The piezo drove the pipw some micrometer oscillating axially, making the
disc edge resomnate at some micrometer more amplitude.

The oil flowed very thin on the surface of the disc from the center hole
out to the edge, and from the disc edge it got thorwn out radially like a
fine mist.

Probably this is something like it.
I think maybe the water can be fed to the disc capillary, so no pump is
needed.

A simpler solution is to use a high rpm motor to trotate a disc, but that
dont'give such fine mist.

/Morgan

>For the curious one in me (my mother knew from that day I was going to be
>trouble when I stripped her alarm clock when I was 5)
>Quentin
>
>
/  Morgan Olsson, MORGANS REGLERTEKNIK, SE-277 35 KIVIK, SWEDEN \
\  spam_OUTmrtTakeThisOuTspaminame.com     ph +46(0)414 70741     fax +46(0)414 70331 /

1998\10\03@122103 by Peter L. Peres

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> disc, flowing oil

Actually you don't need that. Simply immerse the disc such that it is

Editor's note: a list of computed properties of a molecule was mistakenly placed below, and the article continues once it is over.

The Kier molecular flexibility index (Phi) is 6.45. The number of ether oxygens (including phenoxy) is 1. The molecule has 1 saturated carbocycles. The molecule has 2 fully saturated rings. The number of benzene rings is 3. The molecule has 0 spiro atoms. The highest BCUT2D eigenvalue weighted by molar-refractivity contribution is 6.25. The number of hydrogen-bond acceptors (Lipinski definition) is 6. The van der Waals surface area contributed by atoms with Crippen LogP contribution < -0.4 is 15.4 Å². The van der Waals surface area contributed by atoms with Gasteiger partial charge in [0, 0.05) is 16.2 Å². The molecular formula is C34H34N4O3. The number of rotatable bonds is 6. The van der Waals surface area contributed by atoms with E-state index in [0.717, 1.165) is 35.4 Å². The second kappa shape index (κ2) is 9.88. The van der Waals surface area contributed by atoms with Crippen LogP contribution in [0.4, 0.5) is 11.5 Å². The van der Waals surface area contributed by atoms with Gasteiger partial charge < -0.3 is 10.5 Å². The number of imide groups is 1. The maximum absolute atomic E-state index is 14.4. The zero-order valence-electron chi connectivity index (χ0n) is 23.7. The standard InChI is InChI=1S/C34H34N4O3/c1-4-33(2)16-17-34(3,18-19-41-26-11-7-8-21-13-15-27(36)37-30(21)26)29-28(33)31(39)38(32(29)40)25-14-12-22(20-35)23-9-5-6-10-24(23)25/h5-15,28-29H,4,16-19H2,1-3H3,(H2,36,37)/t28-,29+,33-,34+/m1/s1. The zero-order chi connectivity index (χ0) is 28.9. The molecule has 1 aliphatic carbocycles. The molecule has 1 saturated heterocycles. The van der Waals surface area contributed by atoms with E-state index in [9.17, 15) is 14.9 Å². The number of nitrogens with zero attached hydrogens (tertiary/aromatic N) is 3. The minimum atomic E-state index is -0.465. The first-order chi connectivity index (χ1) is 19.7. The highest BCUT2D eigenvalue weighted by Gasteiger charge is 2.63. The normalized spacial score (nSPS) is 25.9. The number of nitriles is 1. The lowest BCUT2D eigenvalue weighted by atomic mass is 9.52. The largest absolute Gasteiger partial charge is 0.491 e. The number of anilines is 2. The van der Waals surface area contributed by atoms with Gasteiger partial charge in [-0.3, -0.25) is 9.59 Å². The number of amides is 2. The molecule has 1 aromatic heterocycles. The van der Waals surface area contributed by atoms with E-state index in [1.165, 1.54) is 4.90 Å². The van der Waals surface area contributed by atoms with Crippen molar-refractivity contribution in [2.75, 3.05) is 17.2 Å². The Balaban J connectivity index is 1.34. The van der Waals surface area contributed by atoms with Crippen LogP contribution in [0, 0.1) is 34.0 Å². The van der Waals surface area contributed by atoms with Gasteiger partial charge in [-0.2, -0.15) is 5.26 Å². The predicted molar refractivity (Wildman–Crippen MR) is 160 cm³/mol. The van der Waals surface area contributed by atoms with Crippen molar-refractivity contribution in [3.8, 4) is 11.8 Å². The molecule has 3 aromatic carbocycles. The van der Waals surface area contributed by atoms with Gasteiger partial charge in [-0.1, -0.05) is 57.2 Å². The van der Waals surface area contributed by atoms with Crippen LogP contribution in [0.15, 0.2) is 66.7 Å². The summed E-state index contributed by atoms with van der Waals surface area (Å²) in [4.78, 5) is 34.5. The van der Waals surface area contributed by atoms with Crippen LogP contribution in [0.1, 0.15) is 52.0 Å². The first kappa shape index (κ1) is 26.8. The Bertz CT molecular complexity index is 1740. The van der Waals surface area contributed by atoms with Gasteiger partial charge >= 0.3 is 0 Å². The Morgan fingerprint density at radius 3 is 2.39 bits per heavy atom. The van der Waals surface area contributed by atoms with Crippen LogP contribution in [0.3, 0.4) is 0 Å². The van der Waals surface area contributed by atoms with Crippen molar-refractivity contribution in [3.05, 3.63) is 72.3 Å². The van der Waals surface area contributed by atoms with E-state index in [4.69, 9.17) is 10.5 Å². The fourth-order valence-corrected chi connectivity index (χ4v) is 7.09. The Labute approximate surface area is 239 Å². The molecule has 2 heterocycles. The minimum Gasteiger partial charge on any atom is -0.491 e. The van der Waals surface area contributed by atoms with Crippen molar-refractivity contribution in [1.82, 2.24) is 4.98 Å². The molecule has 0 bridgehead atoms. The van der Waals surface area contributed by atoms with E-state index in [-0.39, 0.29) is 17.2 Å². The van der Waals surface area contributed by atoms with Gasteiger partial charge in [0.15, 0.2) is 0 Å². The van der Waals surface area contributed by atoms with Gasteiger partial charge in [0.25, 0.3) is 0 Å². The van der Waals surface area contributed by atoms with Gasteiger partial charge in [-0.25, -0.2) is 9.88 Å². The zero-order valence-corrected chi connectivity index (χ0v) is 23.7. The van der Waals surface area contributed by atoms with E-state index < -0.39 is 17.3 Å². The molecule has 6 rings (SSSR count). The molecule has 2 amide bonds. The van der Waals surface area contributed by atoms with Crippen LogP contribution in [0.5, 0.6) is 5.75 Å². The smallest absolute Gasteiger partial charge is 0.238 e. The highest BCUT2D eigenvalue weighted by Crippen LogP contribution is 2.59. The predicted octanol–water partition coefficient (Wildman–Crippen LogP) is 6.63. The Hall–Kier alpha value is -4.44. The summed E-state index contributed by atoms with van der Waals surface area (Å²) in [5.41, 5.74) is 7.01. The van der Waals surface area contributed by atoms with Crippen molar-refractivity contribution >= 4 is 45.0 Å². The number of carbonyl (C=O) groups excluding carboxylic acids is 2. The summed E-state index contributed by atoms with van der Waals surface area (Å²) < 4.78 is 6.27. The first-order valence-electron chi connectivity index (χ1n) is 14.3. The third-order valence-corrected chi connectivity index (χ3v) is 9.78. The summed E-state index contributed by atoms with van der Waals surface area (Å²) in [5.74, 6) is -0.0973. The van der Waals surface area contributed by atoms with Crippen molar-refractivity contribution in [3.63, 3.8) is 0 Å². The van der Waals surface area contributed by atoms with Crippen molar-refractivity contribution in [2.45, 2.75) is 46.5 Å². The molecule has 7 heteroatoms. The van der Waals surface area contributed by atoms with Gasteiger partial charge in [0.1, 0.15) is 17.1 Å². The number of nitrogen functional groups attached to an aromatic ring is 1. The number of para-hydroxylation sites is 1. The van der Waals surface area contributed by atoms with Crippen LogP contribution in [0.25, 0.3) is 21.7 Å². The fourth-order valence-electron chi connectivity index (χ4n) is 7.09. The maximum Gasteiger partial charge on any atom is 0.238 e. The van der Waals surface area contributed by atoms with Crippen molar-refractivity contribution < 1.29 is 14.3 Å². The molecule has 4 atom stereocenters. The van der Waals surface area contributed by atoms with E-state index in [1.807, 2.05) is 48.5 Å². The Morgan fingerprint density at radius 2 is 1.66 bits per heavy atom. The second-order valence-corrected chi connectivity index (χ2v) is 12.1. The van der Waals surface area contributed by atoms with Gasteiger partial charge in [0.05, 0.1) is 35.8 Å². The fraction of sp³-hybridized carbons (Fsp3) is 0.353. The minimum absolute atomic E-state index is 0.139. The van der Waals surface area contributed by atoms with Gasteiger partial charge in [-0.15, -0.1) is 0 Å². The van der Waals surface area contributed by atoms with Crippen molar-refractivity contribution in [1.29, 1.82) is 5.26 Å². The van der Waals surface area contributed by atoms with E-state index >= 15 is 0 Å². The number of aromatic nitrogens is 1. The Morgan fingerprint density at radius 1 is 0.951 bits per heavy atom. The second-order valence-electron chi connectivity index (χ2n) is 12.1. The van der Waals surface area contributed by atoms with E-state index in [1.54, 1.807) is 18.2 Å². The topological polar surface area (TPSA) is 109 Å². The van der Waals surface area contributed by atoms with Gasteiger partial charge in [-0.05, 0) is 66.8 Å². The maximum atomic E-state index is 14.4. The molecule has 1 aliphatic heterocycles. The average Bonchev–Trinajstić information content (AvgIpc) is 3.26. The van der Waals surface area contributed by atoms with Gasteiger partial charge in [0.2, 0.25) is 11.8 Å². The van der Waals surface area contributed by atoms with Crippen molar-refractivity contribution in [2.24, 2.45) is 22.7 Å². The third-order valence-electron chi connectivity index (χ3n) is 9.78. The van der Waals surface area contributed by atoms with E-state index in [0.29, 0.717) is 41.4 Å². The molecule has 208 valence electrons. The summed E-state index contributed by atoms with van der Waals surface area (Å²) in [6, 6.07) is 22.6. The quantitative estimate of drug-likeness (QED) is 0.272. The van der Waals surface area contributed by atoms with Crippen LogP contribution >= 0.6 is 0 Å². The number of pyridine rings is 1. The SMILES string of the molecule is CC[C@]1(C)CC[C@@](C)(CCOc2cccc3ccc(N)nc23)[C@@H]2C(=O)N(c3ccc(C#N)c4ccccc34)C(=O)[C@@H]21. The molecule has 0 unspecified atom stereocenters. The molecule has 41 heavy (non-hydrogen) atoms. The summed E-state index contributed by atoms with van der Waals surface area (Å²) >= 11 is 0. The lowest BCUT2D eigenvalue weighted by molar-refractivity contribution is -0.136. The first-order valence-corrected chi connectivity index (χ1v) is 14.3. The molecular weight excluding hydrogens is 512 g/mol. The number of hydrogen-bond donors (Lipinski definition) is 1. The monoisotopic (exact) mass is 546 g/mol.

covered by the liquid by 1-10 mm. The pulverisation relies on breaking
cavitation bubbles near the surface. About half the liquid 'around' the
bubbles will become aerosol. Of course if the power is not enough a simple
resonator can be used to raise the local field strength as required (as in
Morgan's tube). In this case the assembly needs to be tuned mechanically
for resonance.

Peter

1998\10\03@123939 by Morgan Olsson

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At 19:02 1998-10-03 +0000, you wrote:
...
>Of course if the power is not enough a simple
>resonator can be used to raise the local field strength as required (as in
>Morgan's tube). In this case the assembly needs to be tuned mechanically
>for resonance.
>
>Peter

Actually, the piezo was connected as the resonating part of the oscillator
(through a transformer to increase voltage).
So, no tuning was needed, just some start-up and power optimization.
If I remember correct (it was 15 years ago), the original design was based
on the simple two-transistor classic bistable design, with the primary
transformer winding connected between the collectors.
/Morgan
/  Morgan Olsson, MORGANS REGLERTEKNIK, SE-277 35 KIVIK, SWEDEN \
\  .....mrtKILLspamspam@spam@iname.com     ph +46(0)414 70741     fax +46(0)414 70331 /

1998\10\03@130646 by Brian Gracia

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At 03:02 PM 10/3/98 +0200, you wrote:
>Hi
>The Boss and I were at the garden centre today where I saw a small mist
>maker. It is a little electric device (size of an ice hockey puc) that sit